Get help to find what you need

Club Matters offers support and guidance to clubs in a wide range of topics.

To help find what you need, select the option below which best describes your current situation.


Get started

If your club is new or in the process of being set-up, we recommend exploring our Start a Club section.

This section is split into the following topics:

  • Things to think about before starting your club
  • The rules and structure your new club will adopt
  • The facilities and funding you will need in place
  • Raising awareness of your club

For further information on the support available across Club Matters, visit our Get Started with Club Matters section.

Keep it up

If your club wants to maintain what it has, or check you’re doing the best you can, we recommend exploring our main topic areas in more detail.

Sign-up to workshops which cover key topic areas such as business planning, marketing, club structures, finances and tax.

Register for free for full access to our resources

Click on these boxes to access toolkits, online modules and interactive content. Have a look around to see which areas your club could benefit from.

For further information on the support available across Club Matters, visit our Get Started with Club Matters section.

Get back on track

My club is struggling on one or more areas and is looking for specific guidance.

We need help growing or maintaining our membership levels We need to manage our finances better We are looking for guidance on applying for funding We need more volunteers to help run our club We are unsure what good governance really means or how we can improve We don’t know if our club’s legal structure is right for us We need support with our facilities or lack of facilities We want to better understand our members and what they want from the club

Top Tips

1. Think about the best way to market your club to reach potential new members

2. Make sure your club is welcoming and inclusive to appeal to new members

3. Make your club experience extraordinary, so that your current members want to stay


Check out the following pages for specific guidance:

Marketing Inclusivity Members and Participants

Top Tips

1. Get into a routine of checking your club’s financial position and keeping records

2. Plan for the future and develop a budget, to help you keep costs on track

3. Get your income from a variety of sources, to stay sustainable


Check out the following pages for specific guidance:

Managing Money Budgeting Generating Income

Top Tips

1. Create a clear club development plan to show funders that you have realistic goals

2. Research the best funding for your club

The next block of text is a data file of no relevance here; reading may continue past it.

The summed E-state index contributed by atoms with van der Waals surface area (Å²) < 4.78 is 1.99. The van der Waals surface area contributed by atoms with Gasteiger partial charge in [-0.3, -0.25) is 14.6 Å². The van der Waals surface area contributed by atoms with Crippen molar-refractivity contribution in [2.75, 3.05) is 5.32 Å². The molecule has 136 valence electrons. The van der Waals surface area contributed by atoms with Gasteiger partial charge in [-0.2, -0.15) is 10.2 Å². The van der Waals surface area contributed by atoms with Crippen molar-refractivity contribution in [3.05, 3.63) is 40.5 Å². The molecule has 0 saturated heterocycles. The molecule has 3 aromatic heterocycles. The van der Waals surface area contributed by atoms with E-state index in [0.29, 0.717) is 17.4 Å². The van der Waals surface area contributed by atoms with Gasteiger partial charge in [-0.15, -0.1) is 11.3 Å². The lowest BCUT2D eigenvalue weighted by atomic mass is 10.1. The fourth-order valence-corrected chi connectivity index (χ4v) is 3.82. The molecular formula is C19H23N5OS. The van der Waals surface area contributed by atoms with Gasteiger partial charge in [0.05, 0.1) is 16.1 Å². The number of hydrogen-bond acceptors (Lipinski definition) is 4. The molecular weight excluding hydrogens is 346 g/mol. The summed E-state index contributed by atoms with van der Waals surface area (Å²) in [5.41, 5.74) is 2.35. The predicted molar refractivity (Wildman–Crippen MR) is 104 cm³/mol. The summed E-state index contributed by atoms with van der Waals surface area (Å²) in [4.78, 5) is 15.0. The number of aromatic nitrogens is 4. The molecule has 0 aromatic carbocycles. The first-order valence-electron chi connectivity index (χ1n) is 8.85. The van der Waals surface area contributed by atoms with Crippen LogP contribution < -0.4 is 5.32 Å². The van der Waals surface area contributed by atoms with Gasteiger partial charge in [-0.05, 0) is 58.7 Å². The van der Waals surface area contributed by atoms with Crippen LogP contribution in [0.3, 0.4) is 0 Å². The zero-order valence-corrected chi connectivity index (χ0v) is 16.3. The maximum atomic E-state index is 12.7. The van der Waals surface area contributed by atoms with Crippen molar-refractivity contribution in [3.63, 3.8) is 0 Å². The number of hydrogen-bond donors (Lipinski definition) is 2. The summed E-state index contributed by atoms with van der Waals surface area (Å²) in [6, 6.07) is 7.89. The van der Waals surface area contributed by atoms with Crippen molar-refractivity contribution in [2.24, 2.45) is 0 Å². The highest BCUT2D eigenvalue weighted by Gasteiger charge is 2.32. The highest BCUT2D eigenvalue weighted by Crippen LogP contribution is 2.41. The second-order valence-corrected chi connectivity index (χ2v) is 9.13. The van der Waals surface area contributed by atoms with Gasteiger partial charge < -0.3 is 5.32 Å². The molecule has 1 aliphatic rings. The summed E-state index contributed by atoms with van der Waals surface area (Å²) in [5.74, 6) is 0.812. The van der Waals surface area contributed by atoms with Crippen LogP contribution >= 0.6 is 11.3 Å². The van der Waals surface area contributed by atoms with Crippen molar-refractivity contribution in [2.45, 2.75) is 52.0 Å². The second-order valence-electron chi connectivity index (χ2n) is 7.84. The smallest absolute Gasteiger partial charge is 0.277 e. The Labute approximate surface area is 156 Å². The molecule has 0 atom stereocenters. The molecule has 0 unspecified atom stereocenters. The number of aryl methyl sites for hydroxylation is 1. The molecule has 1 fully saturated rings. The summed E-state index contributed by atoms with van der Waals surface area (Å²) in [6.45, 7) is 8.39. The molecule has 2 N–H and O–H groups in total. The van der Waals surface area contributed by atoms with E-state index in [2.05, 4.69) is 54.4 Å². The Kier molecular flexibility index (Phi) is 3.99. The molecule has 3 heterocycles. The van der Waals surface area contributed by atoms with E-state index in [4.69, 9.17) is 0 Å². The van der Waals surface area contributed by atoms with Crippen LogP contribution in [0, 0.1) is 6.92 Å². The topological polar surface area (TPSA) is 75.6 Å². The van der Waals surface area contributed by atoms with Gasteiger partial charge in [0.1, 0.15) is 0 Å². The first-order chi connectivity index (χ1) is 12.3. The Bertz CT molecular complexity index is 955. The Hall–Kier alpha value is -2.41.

3. Don’t forget the other ways to raise funds for your club, including fundraising, forming partnerships and gaining sponsorship


Check out the following pages for specific guidance:

Club Development Plan Funding Guidance Generating Income

Top Tips

1. Look beyond your current volunteer base - don’t just rely on those who already have a link to the club

2. Convey the wider benefits of volunteering, such as improving a CV or boosting self-confidence

3. Improve the experience of your current volunteers to reduce the risk of them leaving


Check out the following pages for specific guidance:

Finding Volunteers Developing Volunteers Keeping Volunteers

Top Tips

1. Governance is all about having the right people, policies, procedures and structure in place at your club

2. Protect your club’s reputation by creating, communicating and following a robust set of policies

3. Have an effective committee with clear roles and responsibilities, skills and experiences


Check out the following pages for specific guidance:

Governance Policies and Procedures Effective Committees

Top Tips

1. Explore all the options available and consider seeking legal advice

2. Incorporating your club creates a separate legal entity and protects your committee and members from entering into contracts in their own name

3. Adopting charitable status or becoming a Community Amateur Sports Club (CASC) can provide benefits such as tax relief for your club


Check out the following pages for specific guidance:

Club structures Incorporated Charitable Status CASC

Top Tips

1. Carry out risk assessments for the facilities you use

2. Hiring or leasing facilities is often the simplest solution if you only need to access them for a few hours each week

3. If you own your facilities, make sure you are clued up on business rates and energy saving measures to keep costs down


Check out the following pages for specific guidance:

Club Facilities Risk Assessment Managing Costs

Top Tips

1. The way people participate in sport is changing, you need to make sure your club is flexible and can adapt to modern lifestyles and demands

2. Seek feedback from your members

3. Every club can improve, keep trying to make your club’s experience even better by creating and following an action plan


Check out the following pages for specific guidance:

Understanding Your Members Understanding Your Offer Delivering a Great Experience Being Consistently Brilliant

Raise the bar

If your club is keen to develop and you want to improve your current offer, we recommend using our Club Improvement Tool.